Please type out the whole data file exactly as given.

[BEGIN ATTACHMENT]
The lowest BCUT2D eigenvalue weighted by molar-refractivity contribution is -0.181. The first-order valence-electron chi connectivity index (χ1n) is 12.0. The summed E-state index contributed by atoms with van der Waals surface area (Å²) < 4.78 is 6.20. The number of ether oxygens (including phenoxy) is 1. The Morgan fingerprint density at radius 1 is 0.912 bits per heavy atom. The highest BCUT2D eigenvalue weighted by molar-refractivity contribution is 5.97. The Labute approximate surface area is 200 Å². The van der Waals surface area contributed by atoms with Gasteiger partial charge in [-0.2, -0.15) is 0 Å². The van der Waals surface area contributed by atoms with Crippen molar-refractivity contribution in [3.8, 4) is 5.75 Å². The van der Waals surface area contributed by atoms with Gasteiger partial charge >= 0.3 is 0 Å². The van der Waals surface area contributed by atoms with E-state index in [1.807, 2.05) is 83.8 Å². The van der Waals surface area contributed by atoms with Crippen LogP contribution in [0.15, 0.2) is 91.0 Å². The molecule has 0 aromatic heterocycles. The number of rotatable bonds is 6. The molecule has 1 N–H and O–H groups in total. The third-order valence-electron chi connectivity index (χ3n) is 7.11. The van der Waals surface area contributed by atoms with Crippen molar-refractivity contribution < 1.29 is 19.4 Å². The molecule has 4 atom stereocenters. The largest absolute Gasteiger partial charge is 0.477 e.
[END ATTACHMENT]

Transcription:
The lowest BCUT2D eigenvalue weighted by molar-refractivity contribution is -0.181. The first-order valence-electron chi connectivity index (χ1n) is 12.0. The summed E-state index contributed by atoms with van der Waals surface area (Å²) < 4.78 is 6.20. The number of ether oxygens (including phenoxy) is 1. The Morgan fingerprint density at radius 1 is 0.912 bits per heavy atom. The highest BCUT2D eigenvalue weighted by molar-refractivity contribution is 5.97. The Labute approximate surface area is 200 Å². The van der Waals surface area contributed by atoms with Gasteiger partial charge in [-0.2, -0.15) is 0 Å². The van der Waals surface area contributed by atoms with Crippen molar-refractivity contribution in [3.8, 4) is 5.75 Å². The van der Waals surface area contributed by atoms with Gasteiger partial charge >= 0.3 is 0 Å². The van der Waals surface area contributed by atoms with E-state index in [1.807, 2.05) is 83.8 Å². The van der Waals surface area contributed by atoms with Crippen LogP contribution in [0.15, 0.2) is 91.0 Å². The molecule has 0 aromatic heterocycles. The number of rotatable bonds is 6. The molecule has 1 N–H and O–H groups in total. The third-order valence-electron chi connectivity index (χ3n) is 7.11. The van der Waals surface area contributed by atoms with Crippen molar-refractivity contribution < 1.29 is 19.4 Å². The molecule has 4 atom stereocenters. The largest absolute Gasteiger partial charge is 0.477 e.